WITH the dramatic shift of Soviet foreign policy from an ostensible line of "peace and democracy" to one of territorial aggrandizement the future of Bessarabia becomes again a matter for prognostication. Speculation has been intensified by a mysterious episode of December 6, 1939, when a leading Moscow periodical published a bitter attack on Rumanian rule in Bessarabia, only to be disavowed promptly by an official communiqué. But the political augurs are far from unanimous as to the direction which the new Soviet policy will take in that corner of Europe. Some Balkan observers foresee a new Russian attack on Bessarabia, both as a means of recovering territory lost in 1917 and as a step towards Istanbul and the Straits. According to another school of diviners, Hitler and Stalin have already decided, as a corollary to the Soviet-German Pact of August 1939, on the partition of Rumania, with Bessarabia and perhaps Bucovina staked out as the Soviet share. Still other commentators are convinced that, in order to ensure an uninterrupted supply of Rumanian materials, especially of oil, Germany has secretly guaranteed Rumania's integrity against Soviet attack. The only public guarantee which Rumania has received is that of England and France, and it is presumably directed, like the guarantee to Poland, against Germany alone. Bucharest is supposed to have sought, so far in vain, for a guarantee from Turkey and from the Balkan Entente as a whole.

Guarantees or no guarantees, Bessarabia seems likely to live up to its reputation as one of the most contested areas of Europe. After several centuries as part of the principality of Moldavia under Ottoman suzerainty, Bessarabia was ceded to Russia in the Russo-Turkish treaty of 1812. In the Treaty of Paris of 1856 the southwestern districts (indicated on the map) were returned to Moldavia and thus came to form a part of the united principality of Rumania; in 1878 the Congress of Berlin handed them back to Russia over the protest of Rumania, which was forced to accept northern Dobruja in compensation. During the century of Russian rule the province became, ethnically speaking, one of the most crazy quilt areas in Europe. According to the Russian census of 1897, the approximately 2,000,000 inhabitants of Bessarabia were divided as follows: 47.6 percent Rumanians, 27.8 percent Russians and Ukrainians combined, 11.8 percent Jews, 5.3 percent Bulgarians, and 3.1 percent Germans, not to mention numerous smaller groups. Prior to the war of 1914 the region was a land of large estates, of periodic drought and famine, of illiteracy and anti-Semitism. Despite a weak but growing "Moldavian," or Rumanian, agitation which developed after the revolution of 1905, the question of its return to Rumania was not raised seriously until the Bolshevik Revolution of 1917 proclaimed the right of self-determination for all subject nationalities in the former Tsarist empire.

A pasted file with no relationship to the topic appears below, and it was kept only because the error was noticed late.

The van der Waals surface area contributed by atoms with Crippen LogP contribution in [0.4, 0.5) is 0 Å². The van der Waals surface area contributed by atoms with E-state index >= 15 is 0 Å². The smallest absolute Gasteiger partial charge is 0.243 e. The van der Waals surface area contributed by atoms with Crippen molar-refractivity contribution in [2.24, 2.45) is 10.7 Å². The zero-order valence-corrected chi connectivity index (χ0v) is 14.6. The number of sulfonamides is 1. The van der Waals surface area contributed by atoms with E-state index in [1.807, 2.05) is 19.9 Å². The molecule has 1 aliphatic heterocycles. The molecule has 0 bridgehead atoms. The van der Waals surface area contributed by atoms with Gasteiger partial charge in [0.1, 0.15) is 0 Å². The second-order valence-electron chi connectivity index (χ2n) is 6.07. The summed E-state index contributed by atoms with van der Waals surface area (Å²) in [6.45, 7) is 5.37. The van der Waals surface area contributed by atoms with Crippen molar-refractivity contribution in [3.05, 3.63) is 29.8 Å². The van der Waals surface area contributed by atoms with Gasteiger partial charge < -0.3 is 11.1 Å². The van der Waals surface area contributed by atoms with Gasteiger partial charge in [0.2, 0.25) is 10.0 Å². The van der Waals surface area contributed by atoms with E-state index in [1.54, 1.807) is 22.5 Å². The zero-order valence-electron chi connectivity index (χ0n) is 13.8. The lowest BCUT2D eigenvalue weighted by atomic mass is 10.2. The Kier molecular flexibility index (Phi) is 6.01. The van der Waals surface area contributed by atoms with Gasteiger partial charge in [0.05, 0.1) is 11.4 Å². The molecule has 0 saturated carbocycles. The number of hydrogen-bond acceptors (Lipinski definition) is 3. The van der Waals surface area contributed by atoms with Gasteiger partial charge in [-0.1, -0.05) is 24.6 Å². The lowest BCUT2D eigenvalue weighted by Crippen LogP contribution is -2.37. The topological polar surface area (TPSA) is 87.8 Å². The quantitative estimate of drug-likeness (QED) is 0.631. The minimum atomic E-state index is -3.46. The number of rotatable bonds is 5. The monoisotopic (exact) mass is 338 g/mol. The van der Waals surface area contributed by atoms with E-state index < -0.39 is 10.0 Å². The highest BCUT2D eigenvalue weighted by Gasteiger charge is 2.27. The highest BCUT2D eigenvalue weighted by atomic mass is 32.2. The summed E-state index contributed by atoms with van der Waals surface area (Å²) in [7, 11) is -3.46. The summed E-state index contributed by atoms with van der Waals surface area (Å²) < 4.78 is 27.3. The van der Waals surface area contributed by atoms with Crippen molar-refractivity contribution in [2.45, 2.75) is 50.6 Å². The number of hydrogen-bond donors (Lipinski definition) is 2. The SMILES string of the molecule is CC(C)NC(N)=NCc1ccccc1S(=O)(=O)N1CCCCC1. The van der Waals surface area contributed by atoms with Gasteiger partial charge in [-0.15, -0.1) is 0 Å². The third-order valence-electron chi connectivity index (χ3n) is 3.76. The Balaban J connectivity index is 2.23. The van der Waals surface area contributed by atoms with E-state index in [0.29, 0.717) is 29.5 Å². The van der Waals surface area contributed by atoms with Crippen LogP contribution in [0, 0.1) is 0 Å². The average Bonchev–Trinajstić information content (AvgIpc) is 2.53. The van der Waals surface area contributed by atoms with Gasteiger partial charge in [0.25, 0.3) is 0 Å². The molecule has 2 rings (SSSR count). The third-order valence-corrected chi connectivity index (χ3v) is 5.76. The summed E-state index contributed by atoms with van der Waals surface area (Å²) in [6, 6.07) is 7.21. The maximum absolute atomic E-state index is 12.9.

Following the separation of the Ukraine from Russia in the autumn of 1917, the autonomy of Bessarabia was proclaimed (October 20, 1917) by the Council of the Land, or "Sfatul Ţărei," formed on a somewhat haphazard basis (like the Russian Soviets and the Ukrainian Rada) by representatives of many local organizations both Rumanian and non-Rumanian. On March 27, 1918, the Council voted for the union of Bessarabia with Rumania, and on November 27 it dissolved.[i] Since then the province has been a part of the unitary kingdom of Rumania; its lingering hopes for provincial autonomy received the quietus with the abandonment of the plan for a federal reconstruction of Rumania with which the National Peasant Party under Iuliu Maniu had come into power in 1928.

After the act of union of March 1918, the international status of Bessarabia had still to be clarified. But action was delayed by the uncertainties of 1918-19 regarding the future régime in Russia and by American insistence on the principle of Russian territorial integrity. Both considerations ceased to operate by 1920. Recognition of the union of Bessarabia with Rumania was granted by the Treaty of Paris (October 28, 1920) which was ratified over Soviet protest by Great Britain on January 1, 1921, by Rumania on April 7, 1922, by France on March 11, 1924, and by Italy on March 8, 1927.[ii] Although Article IX of the treaty provided that Russia should be invited to adhere to it, the Soviet Government has never done so. Moscow continued to deny that the Sfatul Ţărei had had the right to settle Bessarabia's fate; it also continued to denounce the action of Russia's former allies in disposing of the territory of a country with which they had not been at war, and to demand a plebiscite in the area. To give emphasis to this agitation for the "freeing" of Bessarabia, the Soviets created an Autonomous Moldavian Republic in the Rumanian-inhabited area of southwestern Ukraine.